SHARP V. PHILADELPHIA WAREHOUSE 00.
woula hardly amount oven to this. The fraud contemplated by the statute, as a bar to the bankrupt's discharge, is fraud in fact, involving moral turpitude-intentional wrong. Neal v. Olark, 95 U. S. 704; Sharpe v. Warehouse Go. 37 Leg. Intel. 85; Stewart v. Platt,ld. 118; In re Wyatt, 2 N. B. R. 280. The register's act in reopening the case and admitting further proof was right. The specifications subscquently prepared, and filed on the argument, should have been filed while the matter was before the register, and been reported upon by him. In the absence of a report they cannot be satisfactorily considered, and we do not think the case should be kept open by another reference. I may say, however, that I do not find in the case anything to sustain these specifications. No motive is suggested, or can be discovered, for the false swearing attributed to the bankrupt. His testimony was directly against himself. The only admissible inference is that he was laboring under a misapprehension, either as respects the question propounded, or the facts of which he spoke. Nor does it appear that he had any motive to conceal his books. They contained nothing that could be used against him, so far as appears; and their production was essential to his own case. I find no satisfactory evidence that he was guilty of wilful neglect or misconduct respecting his books.
(Circuit Oourt, E. D. PennsyZvania. October 25, 1881.)
PREFERENCE-CONSIDERATION-COMPOUNDING MISDEMEANOR AFFECTING PUBI.IC INTERESTS.
An agreement by a creditor not to prosecute a debtor for a. misdemeanor affecting public intercsts ill an illegal consideration, and, as against the debtor's assignee in bankruptcy, will not support a transfer of the debtor's property to the creditor received with knowledge of tho debtor's insolvency.
Hearmg on mu, Answer, and Froo£. The material facts of the case, as shown by the evidence, were as follows:
"-'Reportcd by Albcrt B. GuiliJort, Esq., of the Philadelphia bar.
The firm of E. &; C. Stokes failed on January 18, 1878. For a number of years they had received goods on storage from various persons, and had issued warehouse receipts therefor. At the time of their failure the Philadelphia Warehouse Company held a number of these warehouse receipts, on which it had made large advances. Learning of the failure, the warehouse company sent to E. & C. Stokes' store, and fillliing that there were large deficiencies in the pledged goods, t,hreatened E. & C. Stokes with a criminal prosecution under the" warehouse act."* On the next day a gentleman by the name of German Smith called upon the president of the warehouse company. He represented himself as a friend of E. & C. Stokes, and asked what could be done to avoid the criminal prosecution. 'l'he president replied that if the cornpanycould be paid or secured $10,000, which was less than the amount of the deficiency, he would recommend the company not to proset:ute. The next day German Smith called with Mr. Elton, the father-in-law of E. Stokes. Smith offered to ship the company 150 bags of sumac in settlement. This offcr was declined, but finally the company accepted a judgment bond for $10,000, signed by Elton and Smith, with the unrlel'standing that Smith should give the company 30 tons of sumac then in Philadelphia, and should ship them 90 tons more; that the proceeds of this sumac slwllld be credited on the bond; and that his liability should then cease. The company OIl its part agreed not to institute criminal proceedings. The company received the 30 tons of sumac, and .sold 10 of it, realizing $470.28. Subseqnently it received and stored the remaining 90 tons, and still later, upon Mr. Elton making payment of the bond, it transferred the sumac to him, giving him credit for the 10 tons sold. Meanwhile, in February, 1878, E. & C. Stokes, upon the petition of creditors, were adjUdicated bankrupts. It then transpired that German Smith was their delJtor, and that the sumac shipped by him was shipped in payment of their claim. The warehouse company learned of this fact after they had received but 30 tons of the sumac, and before the remaining 90 tons had been shipped. The assignee in bankruptcy filed this bill to recover from the warehouse company the value of all the sumac received.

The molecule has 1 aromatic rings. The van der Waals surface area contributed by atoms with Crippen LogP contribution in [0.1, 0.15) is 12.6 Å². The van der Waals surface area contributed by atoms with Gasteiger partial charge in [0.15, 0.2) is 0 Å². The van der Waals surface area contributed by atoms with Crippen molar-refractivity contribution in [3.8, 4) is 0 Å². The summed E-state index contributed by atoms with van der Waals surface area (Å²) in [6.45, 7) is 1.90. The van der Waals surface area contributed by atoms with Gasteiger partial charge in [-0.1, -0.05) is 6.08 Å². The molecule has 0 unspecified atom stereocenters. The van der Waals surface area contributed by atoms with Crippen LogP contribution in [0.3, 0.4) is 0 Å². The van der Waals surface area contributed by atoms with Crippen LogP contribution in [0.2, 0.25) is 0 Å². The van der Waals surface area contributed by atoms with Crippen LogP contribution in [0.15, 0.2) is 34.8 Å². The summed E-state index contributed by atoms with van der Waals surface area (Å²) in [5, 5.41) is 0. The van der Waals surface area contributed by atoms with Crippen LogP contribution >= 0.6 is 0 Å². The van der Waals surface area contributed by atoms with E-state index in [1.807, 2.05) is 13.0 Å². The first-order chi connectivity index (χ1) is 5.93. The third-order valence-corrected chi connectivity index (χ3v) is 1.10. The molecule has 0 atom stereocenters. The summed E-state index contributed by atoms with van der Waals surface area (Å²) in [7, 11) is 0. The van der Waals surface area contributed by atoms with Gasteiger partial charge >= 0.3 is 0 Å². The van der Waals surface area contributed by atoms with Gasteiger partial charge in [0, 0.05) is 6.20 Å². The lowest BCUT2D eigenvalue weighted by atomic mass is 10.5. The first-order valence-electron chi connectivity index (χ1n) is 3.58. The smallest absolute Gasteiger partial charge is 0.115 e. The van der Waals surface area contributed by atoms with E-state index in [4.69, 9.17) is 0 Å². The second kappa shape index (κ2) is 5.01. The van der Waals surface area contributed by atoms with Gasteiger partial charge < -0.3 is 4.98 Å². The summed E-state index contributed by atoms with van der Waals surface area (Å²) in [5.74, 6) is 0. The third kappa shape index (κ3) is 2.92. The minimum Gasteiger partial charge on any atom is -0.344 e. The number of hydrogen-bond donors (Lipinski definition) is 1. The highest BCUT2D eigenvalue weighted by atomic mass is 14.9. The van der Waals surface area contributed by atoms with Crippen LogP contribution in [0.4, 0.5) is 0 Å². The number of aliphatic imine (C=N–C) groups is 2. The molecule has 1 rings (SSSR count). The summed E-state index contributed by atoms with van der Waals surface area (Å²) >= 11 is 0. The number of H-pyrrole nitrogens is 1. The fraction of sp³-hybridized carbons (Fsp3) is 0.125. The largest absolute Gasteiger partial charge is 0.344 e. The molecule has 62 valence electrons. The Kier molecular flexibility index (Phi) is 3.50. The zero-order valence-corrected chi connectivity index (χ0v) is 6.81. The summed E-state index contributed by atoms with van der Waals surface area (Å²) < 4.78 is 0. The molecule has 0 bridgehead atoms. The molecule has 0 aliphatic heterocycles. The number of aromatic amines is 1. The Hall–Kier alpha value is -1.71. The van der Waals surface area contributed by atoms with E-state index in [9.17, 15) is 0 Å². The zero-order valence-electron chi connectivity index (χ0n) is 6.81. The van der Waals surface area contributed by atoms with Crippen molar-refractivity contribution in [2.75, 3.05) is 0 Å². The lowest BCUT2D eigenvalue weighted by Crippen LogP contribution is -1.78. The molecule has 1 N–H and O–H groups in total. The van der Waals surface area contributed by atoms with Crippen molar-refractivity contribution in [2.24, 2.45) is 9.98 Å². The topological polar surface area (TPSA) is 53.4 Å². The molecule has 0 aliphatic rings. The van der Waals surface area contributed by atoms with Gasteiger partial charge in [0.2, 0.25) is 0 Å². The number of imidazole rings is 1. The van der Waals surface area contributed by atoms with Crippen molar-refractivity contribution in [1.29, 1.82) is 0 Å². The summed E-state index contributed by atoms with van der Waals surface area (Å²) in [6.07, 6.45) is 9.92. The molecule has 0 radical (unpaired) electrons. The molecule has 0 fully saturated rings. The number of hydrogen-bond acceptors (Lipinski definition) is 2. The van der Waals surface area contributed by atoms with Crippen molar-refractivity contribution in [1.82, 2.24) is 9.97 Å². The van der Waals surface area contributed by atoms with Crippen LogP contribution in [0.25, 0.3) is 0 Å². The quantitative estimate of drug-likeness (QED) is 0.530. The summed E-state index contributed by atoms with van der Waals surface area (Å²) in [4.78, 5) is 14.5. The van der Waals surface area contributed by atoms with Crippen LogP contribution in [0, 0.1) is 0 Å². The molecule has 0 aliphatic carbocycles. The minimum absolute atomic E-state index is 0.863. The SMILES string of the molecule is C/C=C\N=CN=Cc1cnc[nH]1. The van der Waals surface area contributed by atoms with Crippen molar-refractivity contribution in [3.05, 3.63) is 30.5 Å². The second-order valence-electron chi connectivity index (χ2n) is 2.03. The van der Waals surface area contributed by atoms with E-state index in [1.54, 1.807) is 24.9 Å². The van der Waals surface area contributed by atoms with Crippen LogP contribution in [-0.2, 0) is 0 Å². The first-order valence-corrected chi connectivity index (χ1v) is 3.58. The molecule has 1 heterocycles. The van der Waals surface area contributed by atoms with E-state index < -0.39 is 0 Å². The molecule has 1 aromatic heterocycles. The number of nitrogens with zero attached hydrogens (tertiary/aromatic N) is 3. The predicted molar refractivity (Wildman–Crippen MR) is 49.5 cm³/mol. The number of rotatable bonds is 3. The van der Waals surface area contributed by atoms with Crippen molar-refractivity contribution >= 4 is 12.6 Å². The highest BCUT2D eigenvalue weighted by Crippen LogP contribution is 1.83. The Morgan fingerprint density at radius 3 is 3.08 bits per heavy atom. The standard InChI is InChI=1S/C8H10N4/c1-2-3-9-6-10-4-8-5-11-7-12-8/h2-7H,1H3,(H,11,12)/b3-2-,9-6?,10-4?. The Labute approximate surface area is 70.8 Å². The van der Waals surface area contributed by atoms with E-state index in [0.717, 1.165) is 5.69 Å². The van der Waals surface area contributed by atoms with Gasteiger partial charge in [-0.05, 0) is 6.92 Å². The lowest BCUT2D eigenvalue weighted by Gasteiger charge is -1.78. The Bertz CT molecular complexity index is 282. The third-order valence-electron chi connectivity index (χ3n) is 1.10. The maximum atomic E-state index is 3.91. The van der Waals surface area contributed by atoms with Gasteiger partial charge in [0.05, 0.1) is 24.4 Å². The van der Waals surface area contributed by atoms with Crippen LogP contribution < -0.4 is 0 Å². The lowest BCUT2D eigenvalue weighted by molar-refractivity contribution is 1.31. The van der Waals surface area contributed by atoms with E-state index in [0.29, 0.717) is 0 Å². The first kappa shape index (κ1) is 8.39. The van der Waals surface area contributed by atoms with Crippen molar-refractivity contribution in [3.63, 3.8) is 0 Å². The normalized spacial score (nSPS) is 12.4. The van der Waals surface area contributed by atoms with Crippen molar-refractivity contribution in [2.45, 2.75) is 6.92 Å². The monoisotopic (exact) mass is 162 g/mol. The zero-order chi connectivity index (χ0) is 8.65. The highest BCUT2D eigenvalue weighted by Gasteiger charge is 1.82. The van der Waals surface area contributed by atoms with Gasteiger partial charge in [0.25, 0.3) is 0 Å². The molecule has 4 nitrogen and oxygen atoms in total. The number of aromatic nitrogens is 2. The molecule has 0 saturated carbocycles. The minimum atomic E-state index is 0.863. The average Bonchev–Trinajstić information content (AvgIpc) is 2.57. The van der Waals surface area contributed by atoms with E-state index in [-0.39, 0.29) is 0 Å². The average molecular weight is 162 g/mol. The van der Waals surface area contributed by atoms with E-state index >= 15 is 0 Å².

R. L. Ashhurst and Samuel S. Hollingsworth, for complainant. George Junkin, for respondent. BUTLER, D. J. The plaintiff seeks to recover from defendants the value of 150 tons of sumac, received by the latter from German